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The Supreme Court Intensity Gap

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Democrats have been buoyed this election season with what's been dubbed the "intensity gap." Democrats are happy with their candidate field, united in their dislike of Bush Administration policies, and secure in the general direction they want to take the country (as illustrated in the difficulty Obama and Clinton have in finding any issue upon which they sharply disagree). By just about every measure - number of voters in primary contests, campaign war chests, size of candidate rallies - the intensity gap favors Democrats.

But on one critical front - the future and direction of Supreme Court - the intensity gap clearly favors the Republicans. For Republicans, the Court is a base-rallying issue - each one of the Republican candidates stated early and often some variation of the claim that they would nominate judges in the mold of Roberts, Alito, Thomas and Scalia. The Court is also primary-season wedge issue, as illustrated by recent attempts by the far right to derail John McCain by hinting that he once wavered slightly in his support of Samuel Alito.

When's the last time you heard one of the Democratic candidates talk about who they would nominate to the Supreme Court? Have they said anything at all interesting about the topic? Not that I've heard. Republicans just seem to care more about the future of the Supreme Court than Democrats.

This is surprising for a couple of reasons. First, just last spring, a deeply divided Supreme Court handed conservatives key victories on hot-button social issues such as reproductive choice and affirmative action. As importantly, the Court hit the pocketbooks of ordinary Americans in a number of 5-4 rulings such as one that struck down predatory lending rules in all 50 states (Watters v. Wachovia) and another that sharply limited the ability of workers to prevent discrimination in pay based on race or gender (Ledbetter v. Goodyear). The one progressive victory last term, Massachusetts v. EPA, which has transformed the global warming debate in this country, was also 5-4.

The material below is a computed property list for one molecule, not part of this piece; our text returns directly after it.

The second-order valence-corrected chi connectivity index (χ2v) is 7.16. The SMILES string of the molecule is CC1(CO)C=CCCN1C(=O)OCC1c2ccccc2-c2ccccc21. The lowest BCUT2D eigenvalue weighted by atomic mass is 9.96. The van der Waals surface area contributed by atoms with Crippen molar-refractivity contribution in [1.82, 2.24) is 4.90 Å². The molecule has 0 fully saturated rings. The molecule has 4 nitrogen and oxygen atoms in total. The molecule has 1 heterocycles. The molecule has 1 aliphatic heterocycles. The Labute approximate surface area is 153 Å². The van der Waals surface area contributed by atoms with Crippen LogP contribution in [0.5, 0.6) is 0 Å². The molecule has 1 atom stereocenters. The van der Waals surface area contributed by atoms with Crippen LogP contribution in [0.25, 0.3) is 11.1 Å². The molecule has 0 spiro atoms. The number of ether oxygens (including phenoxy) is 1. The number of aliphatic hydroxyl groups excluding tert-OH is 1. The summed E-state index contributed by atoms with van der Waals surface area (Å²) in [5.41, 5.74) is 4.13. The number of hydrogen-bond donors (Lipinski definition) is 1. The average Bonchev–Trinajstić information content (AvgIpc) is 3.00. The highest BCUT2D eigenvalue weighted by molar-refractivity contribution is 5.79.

Second, progressives have more to lose in this election than conservatives. The Court is already conservative: only the occasional moderating influence of Justice Kennedy is preventing a dramatic rightward shift in the direction of the Court. And the Court's four more progressive justices - Stevens, Ginsburg, Souter, and Breyer - are, on average, 15 years older than their conservative counterparts. Conservatives would probably be able to weather 4 or 8 years of a Democrat in the White House with their effort to control the Supreme Court only marginally damaged. For progressives, another Republican in the White House could deliver the Court to conservatives for a generation.

So why don't progressives seem to care? The answer, I think, is that conservatives have a clear vision of where they want the Court to go and progressives don't. More precisely, conservatives have a forward looking vision for the Court - they want the Court to make dramatic jurisprudential shifts that favor Republican "values" voters and corporate interests. Progressives remain fixated in the Warren/Brennan past, united mainly around the goal of preserving as much of the status quo as possible.

It's hard to energize Americans around the status quo, which is why the Democratic candidates talk about the forward-looking parts of their agenda on energy security, foreign policy, and health care.

This silence has its consequences, as illustrated in the safe Supreme Court picks by President Bill Clinton. Breyer and Ginsburg are fine Supreme Court justices and capable defenders of the status quo, but neither are what Cass Sunstein has called "visionaries" - justices that have "a large-scale understanding of where the nation should be heading" and are "entirely willing to press a controversial theory about, say, liberty or equality or the president's power as commander-in-chief, even if that theory offends many Americans." Progressives have had such visionaries in the recent past, notably in justices such as Hugo Black and Thurgood Marshall, but right now they have no counterweight to conservatives such as Scalia and Thomas.

Progressives have been cowed by the label "liberal judicial activism" and now seem to think that it is too much to ask for a president to nominate a Marshall or a Black. But as I've argued elsewhere, here and here recent scholarship demonstrates that constitutional text and history support and, in some areas, compel a progressive shift in constitutional law. It's difficult to argue that fidelity to the Constitution is activism, even if it departs from the status quo.

Progressives will get the Supreme Court nominees they ask for. Right now, they're saying they'll take any justice a Democratic president chooses to give them.